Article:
By David Ryan

Marja Bosma - Conservator moderne en hedendaagse kunst, Centraal Museum, Utrecht

Part of an interview with Twan Janssen
From ‘The Nature of Painting’

By Bert Steevenz
From Metropolis M, 2001

(Parts of an) interview
with Bert Steevenz
Out of ‘Early Monograph/Martijn Schuppers’

Mieke Bal
Out of ‘Early Monograph/Martijn Schuppers’

Wolf Guenter Thiel
Out of ‘Early Monograph/Martijn Schuppers’

Bert Jansen
From the ‘Holland-Schweiz 3:2/Zeitgenössische Malerei’ catalogue

Martijn Schuppers
Out of ‘Early Monograph/Martijn Schuppers’

From: ‘The Nature of Painting’, Stedelijk Museum Schiedam/VOUS ETES ICI, Amsterdam.

Notes on ‘The Nature of Painting’

Martijn Schuppers
New York, 2005

17th March - The radical painting is under examination again, under the magnifying glass, the microscope, enlarged. It shows its self-defilement, its theatre, I take it over the footlight once again. It examines its navel. The point where we once attached to that from wich we emerge (that wich made and fed us until the knife had to go in…)

3rd April - Even though I use the medium of photography for these works, and the result is of course a photo, I think like a painter when I am taking the photograph. Not so much in terms of a painterly image as in terms of an image of painting. They are photos about the medium of painting. They literally signify zooming in ever closer on actual painting (so as to tear it apart, divide it up again, chop it into pieces, fragment it and analyse it), to thereby end up in another ‘world’, and generate images. It is the examining eye that represents this work. These images take me further, if not forwards, but in an almost scientific way, both in terms of image and the way I think about it (or have to think about it).

Back to the right direction between nature and culture, I would now like to give the Drip ‘n Drop photo’s as well as ZOOMINSIDEOUT, the working title of ‘The Nature of Painting’. It creates a sort of distance, as if it were beyond the capacity of my will (as a phenomenon that I have observed), I cannot distance myself from it, whereas I nevertheless involuntarily do so. It is painting that sweeps me along into it. On the other hand this title takes the approach of the images themselves± scientific photos that show the paint as cells, organic entities, a life into wich is zoomed, where highly advanced techniques are needed to show this hidden life.

Even though they are photos, a medium that naturally distances itself from the subject, unlike painting (which Robert Ryman Called a ‘hands-on-thing’), there are of course the painterly acts I carry out first. A quasi-action, drips that are a quotation, an appropriation, without cynicism… These works are both a hands-on thing and a hands-off thing.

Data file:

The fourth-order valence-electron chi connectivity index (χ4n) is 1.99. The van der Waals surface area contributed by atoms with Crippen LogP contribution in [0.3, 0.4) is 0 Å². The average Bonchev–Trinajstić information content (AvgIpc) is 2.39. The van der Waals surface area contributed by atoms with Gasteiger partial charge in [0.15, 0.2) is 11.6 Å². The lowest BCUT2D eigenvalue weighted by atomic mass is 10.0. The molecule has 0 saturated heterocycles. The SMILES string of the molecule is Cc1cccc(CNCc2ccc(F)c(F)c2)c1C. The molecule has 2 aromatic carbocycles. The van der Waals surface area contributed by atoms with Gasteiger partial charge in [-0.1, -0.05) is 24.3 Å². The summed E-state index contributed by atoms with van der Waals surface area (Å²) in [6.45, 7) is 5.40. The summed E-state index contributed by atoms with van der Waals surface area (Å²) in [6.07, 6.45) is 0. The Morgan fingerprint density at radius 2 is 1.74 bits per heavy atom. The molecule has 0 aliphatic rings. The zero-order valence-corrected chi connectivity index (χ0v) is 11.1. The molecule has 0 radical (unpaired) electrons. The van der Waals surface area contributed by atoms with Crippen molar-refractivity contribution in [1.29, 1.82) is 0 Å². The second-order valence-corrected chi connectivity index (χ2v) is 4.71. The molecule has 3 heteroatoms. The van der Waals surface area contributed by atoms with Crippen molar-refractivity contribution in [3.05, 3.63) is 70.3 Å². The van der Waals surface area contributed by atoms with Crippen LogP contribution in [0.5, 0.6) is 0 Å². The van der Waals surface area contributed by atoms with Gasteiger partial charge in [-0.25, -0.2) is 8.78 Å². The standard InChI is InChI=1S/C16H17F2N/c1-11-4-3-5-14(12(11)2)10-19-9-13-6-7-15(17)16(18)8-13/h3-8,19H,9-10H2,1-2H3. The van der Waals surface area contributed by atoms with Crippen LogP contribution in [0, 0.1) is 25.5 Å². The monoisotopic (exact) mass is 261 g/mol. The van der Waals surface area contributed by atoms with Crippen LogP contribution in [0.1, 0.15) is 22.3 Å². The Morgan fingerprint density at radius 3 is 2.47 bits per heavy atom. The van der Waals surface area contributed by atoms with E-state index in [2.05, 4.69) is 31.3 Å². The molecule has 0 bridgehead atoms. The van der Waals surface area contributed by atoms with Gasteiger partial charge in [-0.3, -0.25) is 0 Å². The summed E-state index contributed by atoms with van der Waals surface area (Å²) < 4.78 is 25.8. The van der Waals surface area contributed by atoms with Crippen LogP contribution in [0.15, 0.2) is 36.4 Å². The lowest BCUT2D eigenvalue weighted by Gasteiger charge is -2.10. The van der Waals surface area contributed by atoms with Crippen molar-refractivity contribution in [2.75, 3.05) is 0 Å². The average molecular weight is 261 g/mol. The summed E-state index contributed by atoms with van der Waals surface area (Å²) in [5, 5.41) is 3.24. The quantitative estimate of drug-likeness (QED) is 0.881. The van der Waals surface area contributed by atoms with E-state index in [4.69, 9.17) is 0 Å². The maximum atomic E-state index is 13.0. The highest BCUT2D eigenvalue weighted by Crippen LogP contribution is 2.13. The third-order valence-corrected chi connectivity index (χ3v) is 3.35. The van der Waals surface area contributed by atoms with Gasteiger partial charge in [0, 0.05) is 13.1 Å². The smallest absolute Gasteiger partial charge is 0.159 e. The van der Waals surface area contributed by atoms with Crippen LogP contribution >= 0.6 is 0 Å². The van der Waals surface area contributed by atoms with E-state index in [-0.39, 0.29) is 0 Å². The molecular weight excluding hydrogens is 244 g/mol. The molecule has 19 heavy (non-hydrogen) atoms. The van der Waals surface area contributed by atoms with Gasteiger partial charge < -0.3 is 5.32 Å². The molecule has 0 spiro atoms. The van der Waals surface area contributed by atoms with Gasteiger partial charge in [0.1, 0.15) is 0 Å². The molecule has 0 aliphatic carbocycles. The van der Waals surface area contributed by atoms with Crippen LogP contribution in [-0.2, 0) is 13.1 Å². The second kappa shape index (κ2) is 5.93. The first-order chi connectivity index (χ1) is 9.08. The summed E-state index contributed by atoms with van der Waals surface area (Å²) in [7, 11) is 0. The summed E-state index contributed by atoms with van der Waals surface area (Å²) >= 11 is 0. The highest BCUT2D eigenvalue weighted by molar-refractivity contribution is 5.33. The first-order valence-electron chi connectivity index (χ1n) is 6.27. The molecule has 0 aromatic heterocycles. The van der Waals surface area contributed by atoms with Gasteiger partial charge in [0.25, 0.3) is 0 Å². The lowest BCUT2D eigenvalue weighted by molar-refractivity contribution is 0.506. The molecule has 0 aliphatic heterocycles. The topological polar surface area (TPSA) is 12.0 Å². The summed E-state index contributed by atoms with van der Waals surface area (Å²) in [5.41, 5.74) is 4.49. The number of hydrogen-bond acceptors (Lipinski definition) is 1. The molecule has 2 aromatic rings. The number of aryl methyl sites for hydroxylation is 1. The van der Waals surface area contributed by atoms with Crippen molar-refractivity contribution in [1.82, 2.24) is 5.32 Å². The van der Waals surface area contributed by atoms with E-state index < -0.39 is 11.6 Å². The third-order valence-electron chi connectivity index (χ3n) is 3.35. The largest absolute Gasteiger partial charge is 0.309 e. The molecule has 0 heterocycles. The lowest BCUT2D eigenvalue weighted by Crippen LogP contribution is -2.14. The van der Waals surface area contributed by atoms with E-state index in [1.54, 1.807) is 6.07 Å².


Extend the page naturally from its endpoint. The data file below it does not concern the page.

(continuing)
10th April - Quite apart from the technique, I am so aware that this is painting. In the last photographs just about every pixel is a fluorescent pigment. One to one, you might say, regarding the transfer of paint to digital material. You can see this in the places where the paint is thinnest. The transformation of paint to image once again goes via very short route, but in literally enormous steps.

12th April - The word ‘enlargement’ embraces exactly what I do, and in a figurative sense I stretch painting. Take it out of its context, meaning take radical painting out of its context as a result of depicting ‘itself’, and thereby assuming a figurative appearance.

14th April - Zombie Painting. Bring dead matter to life; that’s what it seems like when I look at the photo that has ‘produced a sort of human paint embryo that hangs like a pupa from the branches’. The paint cells seem to float around in dark but clear water and have an almost tropical beauty.

18th May - I run up against it every time: the discrepancy in works where technique is an almost independent element. I cannot separate the two components. On the one hand the motivation to get to work, and on the other hand the technique to arrive at an image. In my work they are inseparable. The technique makes an image, and even if in my work you no longer see how, that is of the great importance. That is where my paintings link up with photography and digital media. The illegibility of the work resulting from something that is constructed in such a way gives the image its meaning. That is why there is friction between the existing images stored in our collective memory, and also between painting and photography. And it is precisely because of its photographic exterior that it finds easier to fit itself into that other visual world than that of the material painting.
Photography as medium of memory, never working currently, and always making references (to the past or the moment to come, the still), coupled to a medium like painting, meaning essential painting, always referring to itself , and always concrete, adds layers to my work in both our own perception, painting in general, and contemporary visual culture with its digital appearance interweaves…

25th June - Not only is painting here made its own subject in the act of painting, but is once again ‘portrayed’, and its qualities are examined in close-up, with a distance I share with self-referential painting. Not navel-staring, not self-defiling, but under its skin, from the inside out. Painting about the art of painting about painting, is painting from the inside of painting…